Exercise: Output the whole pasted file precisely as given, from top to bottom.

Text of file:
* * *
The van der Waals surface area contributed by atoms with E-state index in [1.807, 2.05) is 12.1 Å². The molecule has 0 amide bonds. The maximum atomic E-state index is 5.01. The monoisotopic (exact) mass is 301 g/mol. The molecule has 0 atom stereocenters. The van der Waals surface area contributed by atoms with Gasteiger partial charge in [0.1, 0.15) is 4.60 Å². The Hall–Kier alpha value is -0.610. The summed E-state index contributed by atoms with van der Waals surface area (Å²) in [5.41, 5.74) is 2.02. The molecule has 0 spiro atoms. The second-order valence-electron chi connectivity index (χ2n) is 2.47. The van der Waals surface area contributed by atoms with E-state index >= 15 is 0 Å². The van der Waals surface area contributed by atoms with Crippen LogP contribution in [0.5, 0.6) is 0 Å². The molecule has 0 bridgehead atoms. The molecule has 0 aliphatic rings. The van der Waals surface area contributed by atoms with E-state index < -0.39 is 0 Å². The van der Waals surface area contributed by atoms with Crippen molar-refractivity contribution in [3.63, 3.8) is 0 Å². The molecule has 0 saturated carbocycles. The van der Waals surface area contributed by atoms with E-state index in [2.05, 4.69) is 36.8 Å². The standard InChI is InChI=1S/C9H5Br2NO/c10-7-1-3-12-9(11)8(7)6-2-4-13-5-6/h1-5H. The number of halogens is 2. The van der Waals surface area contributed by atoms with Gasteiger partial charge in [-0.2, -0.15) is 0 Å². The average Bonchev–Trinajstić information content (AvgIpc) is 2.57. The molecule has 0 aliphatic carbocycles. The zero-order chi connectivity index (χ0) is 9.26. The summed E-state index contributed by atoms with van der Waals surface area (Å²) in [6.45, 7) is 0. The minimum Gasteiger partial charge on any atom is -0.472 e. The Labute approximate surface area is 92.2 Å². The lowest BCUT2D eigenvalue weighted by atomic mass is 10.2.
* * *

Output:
The van der Waals surface area contributed by atoms with E-state index in [1.807, 2.05) is 12.1 Å². The molecule has 0 amide bonds. The maximum atomic E-state index is 5.01. The monoisotopic (exact) mass is 301 g/mol. The molecule has 0 atom stereocenters. The van der Waals surface area contributed by atoms with Gasteiger partial charge in [0.1, 0.15) is 4.60 Å². The Hall–Kier alpha value is -0.610. The summed E-state index contributed by atoms with van der Waals surface area (Å²) in [5.41, 5.74) is 2.02. The molecule has 0 spiro atoms. The second-order valence-electron chi connectivity index (χ2n) is 2.47. The van der Waals surface area contributed by atoms with E-state index >= 15 is 0 Å². The van der Waals surface area contributed by atoms with Crippen LogP contribution in [0.5, 0.6) is 0 Å². The molecule has 0 bridgehead atoms. The molecule has 0 aliphatic rings. The van der Waals surface area contributed by atoms with E-state index < -0.39 is 0 Å². The van der Waals surface area contributed by atoms with Crippen molar-refractivity contribution in [3.63, 3.8) is 0 Å². The molecule has 0 saturated carbocycles. The van der Waals surface area contributed by atoms with E-state index in [2.05, 4.69) is 36.8 Å². The standard InChI is InChI=1S/C9H5Br2NO/c10-7-1-3-12-9(11)8(7)6-2-4-13-5-6/h1-5H. The number of halogens is 2. The van der Waals surface area contributed by atoms with Gasteiger partial charge in [-0.2, -0.15) is 0 Å². The average Bonchev–Trinajstić information content (AvgIpc) is 2.57. The molecule has 0 aliphatic carbocycles. The zero-order chi connectivity index (χ0) is 9.26. The summed E-state index contributed by atoms with van der Waals surface area (Å²) in [6.45, 7) is 0. The minimum Gasteiger partial charge on any atom is -0.472 e. The Labute approximate surface area is 92.2 Å². The lowest BCUT2D eigenvalue weighted by atomic mass is 10.2.